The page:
The Greek Church dismissed claims that it does not pay taxes to the state and described such claims as “urban legend.” In a statement issued by the Holy Synod, a committee of 13 bishops, the Greek Orthodox Church officially replied to a comment by interim Economy Minister Nikos Christodulakis to Metropolit of Thessaloniki Anthimos.
During a meeting at the International Fair of Thessaloniki, the Metropolit asked the Economy Minister “where to the taxes go. Christodoulakis replied “No need to worry, no government has dared to tax the Church.”
The Holy Synod felt the obligation to clear the issue and said in a statement that it is an ‘urban legend that the Orthodox Church does not pay taxes or that it enjoys tax benefits.”
Hinting to legislative changes of the recent years in the taxation of the Church of Greece, the statement enlists the taxation of the ‘legal entities” of the Greek Church:
1. Income Tax at the rate of 26% to their revenue, which indeed are considered by law as “income from business activity,” and tax payment in advance of 55% (Law 4172/2013).
2. Donations and Inheritance Tax at the rate of 0.5%, as provided for Public Entities and Local Authorities (Law 2960/2001 and 3842/2010).
3. Value Added Tax (VAT) at the same rates, which are generally applicable to supplies of goods and services which are commercial activities (Law 2859/2000).
4. Main and supplementary Unified Property Tax (EN.F.I.A.) for all properties (Law 4223/2013 and 4286/2014 ). Exempted from ENFIA are only places of worship and charitable areas (eg nursing homes, soup kitchens facilities) that are been used in properties owned by the Church “idiochrisimopoiountai”. This exemption does not apply only to the Church but also to all legally existing places of worship or properties used by non-profit organizations and legal entities (associations, foundations, etc. ) ( Law 4223/2013).
Moreover taxes are being withheld and paid by the ecclesiastical legal entities for all paid salaries or independent services (Law 4172/2013), as well as legal fees (Presidential Decree of 07.28.1931) and fees charged on the turnovers (eg for OGA farmers’ pension fund), regulations that generally apply to all other legal entities.”
The statement was published in ecclesia.gr via ProtoThema.gr
So far, so good. However, the Church and monasteries revenues are unclear as “There is no accounting system to detail its actual income and no one really knows quite how much land it owns because there is no land register,” so politician and former finance minister Stefanos Manos.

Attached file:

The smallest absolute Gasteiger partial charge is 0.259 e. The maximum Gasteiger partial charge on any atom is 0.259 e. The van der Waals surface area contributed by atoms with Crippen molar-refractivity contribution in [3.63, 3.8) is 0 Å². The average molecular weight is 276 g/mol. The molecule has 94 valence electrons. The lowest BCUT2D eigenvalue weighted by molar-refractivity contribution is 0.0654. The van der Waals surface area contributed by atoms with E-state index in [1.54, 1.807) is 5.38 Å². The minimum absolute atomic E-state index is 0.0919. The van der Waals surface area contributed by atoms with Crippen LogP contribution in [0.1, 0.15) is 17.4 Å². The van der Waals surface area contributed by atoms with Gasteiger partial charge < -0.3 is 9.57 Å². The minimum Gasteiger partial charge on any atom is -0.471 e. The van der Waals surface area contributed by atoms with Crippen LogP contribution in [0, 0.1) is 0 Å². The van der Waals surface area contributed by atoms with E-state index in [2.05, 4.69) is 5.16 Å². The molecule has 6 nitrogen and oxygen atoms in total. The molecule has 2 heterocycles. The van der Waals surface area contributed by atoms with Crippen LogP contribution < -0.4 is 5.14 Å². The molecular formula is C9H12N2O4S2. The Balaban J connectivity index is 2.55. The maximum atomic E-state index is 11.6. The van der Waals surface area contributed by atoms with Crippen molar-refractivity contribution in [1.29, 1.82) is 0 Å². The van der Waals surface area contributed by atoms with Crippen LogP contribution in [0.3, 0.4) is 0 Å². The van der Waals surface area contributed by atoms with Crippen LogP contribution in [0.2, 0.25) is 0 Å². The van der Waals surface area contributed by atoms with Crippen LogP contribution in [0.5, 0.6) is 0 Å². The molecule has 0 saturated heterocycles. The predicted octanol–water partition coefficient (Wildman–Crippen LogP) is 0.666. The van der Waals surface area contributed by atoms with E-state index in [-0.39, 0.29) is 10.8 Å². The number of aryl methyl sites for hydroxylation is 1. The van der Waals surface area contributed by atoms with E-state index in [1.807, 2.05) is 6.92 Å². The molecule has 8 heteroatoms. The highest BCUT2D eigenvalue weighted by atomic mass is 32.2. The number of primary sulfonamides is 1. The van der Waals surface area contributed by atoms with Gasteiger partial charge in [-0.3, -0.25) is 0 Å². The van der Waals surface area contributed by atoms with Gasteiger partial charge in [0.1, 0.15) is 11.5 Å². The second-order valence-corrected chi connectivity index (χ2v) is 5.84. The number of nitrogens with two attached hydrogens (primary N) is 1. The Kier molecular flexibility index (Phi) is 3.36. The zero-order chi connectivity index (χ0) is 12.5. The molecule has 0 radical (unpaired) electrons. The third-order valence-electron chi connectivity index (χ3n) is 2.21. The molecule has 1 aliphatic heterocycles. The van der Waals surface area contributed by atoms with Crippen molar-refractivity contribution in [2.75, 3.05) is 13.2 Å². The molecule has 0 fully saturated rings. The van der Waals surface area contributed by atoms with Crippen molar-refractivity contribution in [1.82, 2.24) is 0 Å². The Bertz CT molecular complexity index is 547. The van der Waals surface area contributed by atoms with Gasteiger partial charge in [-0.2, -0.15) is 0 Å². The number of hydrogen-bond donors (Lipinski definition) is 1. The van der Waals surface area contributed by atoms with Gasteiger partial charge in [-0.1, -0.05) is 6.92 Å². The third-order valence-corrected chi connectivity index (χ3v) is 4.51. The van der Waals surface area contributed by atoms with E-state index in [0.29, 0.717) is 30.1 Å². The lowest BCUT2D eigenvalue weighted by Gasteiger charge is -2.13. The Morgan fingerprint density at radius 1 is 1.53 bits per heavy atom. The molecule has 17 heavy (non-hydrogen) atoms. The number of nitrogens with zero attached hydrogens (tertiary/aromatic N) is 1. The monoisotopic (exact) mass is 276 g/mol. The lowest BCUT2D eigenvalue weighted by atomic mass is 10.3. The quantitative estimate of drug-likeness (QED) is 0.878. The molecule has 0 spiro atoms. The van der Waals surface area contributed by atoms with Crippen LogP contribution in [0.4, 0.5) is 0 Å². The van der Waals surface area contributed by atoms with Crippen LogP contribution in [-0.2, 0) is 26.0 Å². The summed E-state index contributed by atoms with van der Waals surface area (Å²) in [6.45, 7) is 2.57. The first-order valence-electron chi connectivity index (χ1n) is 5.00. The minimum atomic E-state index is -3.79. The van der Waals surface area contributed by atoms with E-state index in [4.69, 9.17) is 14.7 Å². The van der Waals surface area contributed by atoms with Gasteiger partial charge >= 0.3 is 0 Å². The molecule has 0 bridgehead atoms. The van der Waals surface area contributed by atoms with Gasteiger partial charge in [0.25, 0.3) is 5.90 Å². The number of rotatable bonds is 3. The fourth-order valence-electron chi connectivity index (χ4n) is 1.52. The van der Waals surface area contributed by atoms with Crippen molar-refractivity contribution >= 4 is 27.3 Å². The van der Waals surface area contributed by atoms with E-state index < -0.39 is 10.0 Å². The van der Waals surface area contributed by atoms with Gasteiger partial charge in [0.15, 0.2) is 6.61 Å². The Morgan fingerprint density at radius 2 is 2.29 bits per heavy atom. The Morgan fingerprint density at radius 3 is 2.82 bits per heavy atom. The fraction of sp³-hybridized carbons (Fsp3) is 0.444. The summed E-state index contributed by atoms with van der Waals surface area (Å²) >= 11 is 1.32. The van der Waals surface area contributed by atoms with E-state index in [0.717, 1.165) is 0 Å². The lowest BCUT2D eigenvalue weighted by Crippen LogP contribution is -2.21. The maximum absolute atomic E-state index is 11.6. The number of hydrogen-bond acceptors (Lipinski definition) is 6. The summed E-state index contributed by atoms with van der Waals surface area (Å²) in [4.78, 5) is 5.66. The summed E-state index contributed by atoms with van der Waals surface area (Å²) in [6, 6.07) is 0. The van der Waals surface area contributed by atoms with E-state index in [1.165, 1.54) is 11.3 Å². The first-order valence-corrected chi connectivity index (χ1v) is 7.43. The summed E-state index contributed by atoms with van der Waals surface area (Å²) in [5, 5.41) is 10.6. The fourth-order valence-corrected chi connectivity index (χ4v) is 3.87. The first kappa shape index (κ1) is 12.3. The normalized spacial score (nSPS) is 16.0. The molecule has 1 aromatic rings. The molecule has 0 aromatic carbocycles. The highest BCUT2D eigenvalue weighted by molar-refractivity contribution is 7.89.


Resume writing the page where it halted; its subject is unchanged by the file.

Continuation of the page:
“The borderline between places of worship and charitable organisations is fuzzy and the accounts of the Orthodox church are opaque” – The Guardian
How much land does the Greek church owns?
According to the right-of-centre daily Kathimerini newspaper, the church was worth €700m in 2008.
Stefanos Manos reckons the figure is at least €1bn.
The €2.5m in tax paid is slight in comparison to these unconfirmed figures.
But this is only part of what the church owns, in the care of the central administration. It does not take into account the many parishes, some of which are very rich, nor property under the direct ownership of Greece’s 80 bishoprics, which enjoy considerable independence. It also overlooks the wealth of 450 monasteries, some of which are affiliated to the church, others not (those on Mount Athos, for example, have a separate status). The Orthodox Patriarchs of Constantinople, Jerusalem and Alexandria all own property in Greece. (via the Guardian)
In early autumn 2011 there was a public outcry when the state had decided to exempt the Church from the Unified Property Tax, the decision was later revised.
“When it emerged that the church would not be paying the property tax forced the church to publish details of how much tax it does pay. The church claims to have paid €2.5m in property and corporation tax for 2010; it mentioned that it owns 30 properties in Athens (six of them unoccupied) and 14 in Thessaloniki.” (The Guardian, 4 Oct 2011).
The 10,000 priests and bishops are paid by the state, which costs €220 million a year.
PS Now some mean Greeks will claim that they never receive a receipt when a buy a candle in churches and monasteries. But this is just a paradox among leftists, socialists, communists and other atheists who believe that the Saints are in fact poor.
Apostle Matthaios, patron saint for tax collectors & accountants